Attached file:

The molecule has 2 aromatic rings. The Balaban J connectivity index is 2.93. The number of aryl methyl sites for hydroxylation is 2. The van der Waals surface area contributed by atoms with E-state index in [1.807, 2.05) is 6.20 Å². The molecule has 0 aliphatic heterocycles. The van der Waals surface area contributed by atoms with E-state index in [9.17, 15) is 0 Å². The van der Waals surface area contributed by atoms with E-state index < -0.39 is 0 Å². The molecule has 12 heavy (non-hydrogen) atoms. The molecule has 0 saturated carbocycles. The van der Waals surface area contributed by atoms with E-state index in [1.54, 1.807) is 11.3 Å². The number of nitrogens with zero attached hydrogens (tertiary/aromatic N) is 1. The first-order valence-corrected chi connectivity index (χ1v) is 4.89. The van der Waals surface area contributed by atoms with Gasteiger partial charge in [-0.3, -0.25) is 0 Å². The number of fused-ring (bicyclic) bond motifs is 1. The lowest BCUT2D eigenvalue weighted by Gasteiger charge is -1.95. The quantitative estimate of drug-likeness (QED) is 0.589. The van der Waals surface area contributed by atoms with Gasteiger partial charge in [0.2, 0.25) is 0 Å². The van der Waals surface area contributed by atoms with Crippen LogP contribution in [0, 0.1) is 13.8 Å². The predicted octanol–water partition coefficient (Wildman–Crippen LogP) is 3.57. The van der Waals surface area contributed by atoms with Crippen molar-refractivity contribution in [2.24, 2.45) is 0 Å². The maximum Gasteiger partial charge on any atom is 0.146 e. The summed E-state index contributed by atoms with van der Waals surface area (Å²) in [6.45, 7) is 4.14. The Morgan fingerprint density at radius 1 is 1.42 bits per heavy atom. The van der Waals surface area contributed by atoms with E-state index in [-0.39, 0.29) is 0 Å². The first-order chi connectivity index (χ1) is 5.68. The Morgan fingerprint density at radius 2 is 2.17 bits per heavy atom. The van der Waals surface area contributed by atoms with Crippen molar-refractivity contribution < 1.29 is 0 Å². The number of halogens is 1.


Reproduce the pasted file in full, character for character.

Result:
The molecule has 2 aromatic rings. The Balaban J connectivity index is 2.93. The number of aryl methyl sites for hydroxylation is 2. The van der Waals surface area contributed by atoms with E-state index in [1.807, 2.05) is 6.20 Å². The molecule has 0 aliphatic heterocycles. The van der Waals surface area contributed by atoms with E-state index in [9.17, 15) is 0 Å². The van der Waals surface area contributed by atoms with E-state index < -0.39 is 0 Å². The molecule has 12 heavy (non-hydrogen) atoms. The molecule has 0 saturated carbocycles. The van der Waals surface area contributed by atoms with E-state index in [1.54, 1.807) is 11.3 Å². The number of nitrogens with zero attached hydrogens (tertiary/aromatic N) is 1. The first-order valence-corrected chi connectivity index (χ1v) is 4.89. The van der Waals surface area contributed by atoms with Gasteiger partial charge in [-0.3, -0.25) is 0 Å². The number of fused-ring (bicyclic) bond motifs is 1. The lowest BCUT2D eigenvalue weighted by Gasteiger charge is -1.95. The quantitative estimate of drug-likeness (QED) is 0.589. The van der Waals surface area contributed by atoms with Gasteiger partial charge in [0.2, 0.25) is 0 Å². The van der Waals surface area contributed by atoms with Crippen LogP contribution in [0, 0.1) is 13.8 Å². The predicted octanol–water partition coefficient (Wildman–Crippen LogP) is 3.57. The van der Waals surface area contributed by atoms with Crippen molar-refractivity contribution in [2.24, 2.45) is 0 Å². The maximum Gasteiger partial charge on any atom is 0.146 e. The summed E-state index contributed by atoms with van der Waals surface area (Å²) in [6.45, 7) is 4.14. The Morgan fingerprint density at radius 1 is 1.42 bits per heavy atom. The van der Waals surface area contributed by atoms with E-state index in [-0.39, 0.29) is 0 Å². The first-order chi connectivity index (χ1) is 5.68. The Morgan fingerprint density at radius 2 is 2.17 bits per heavy atom. The van der Waals surface area contributed by atoms with Crippen molar-refractivity contribution < 1.29 is 0 Å². The number of halogens is 1.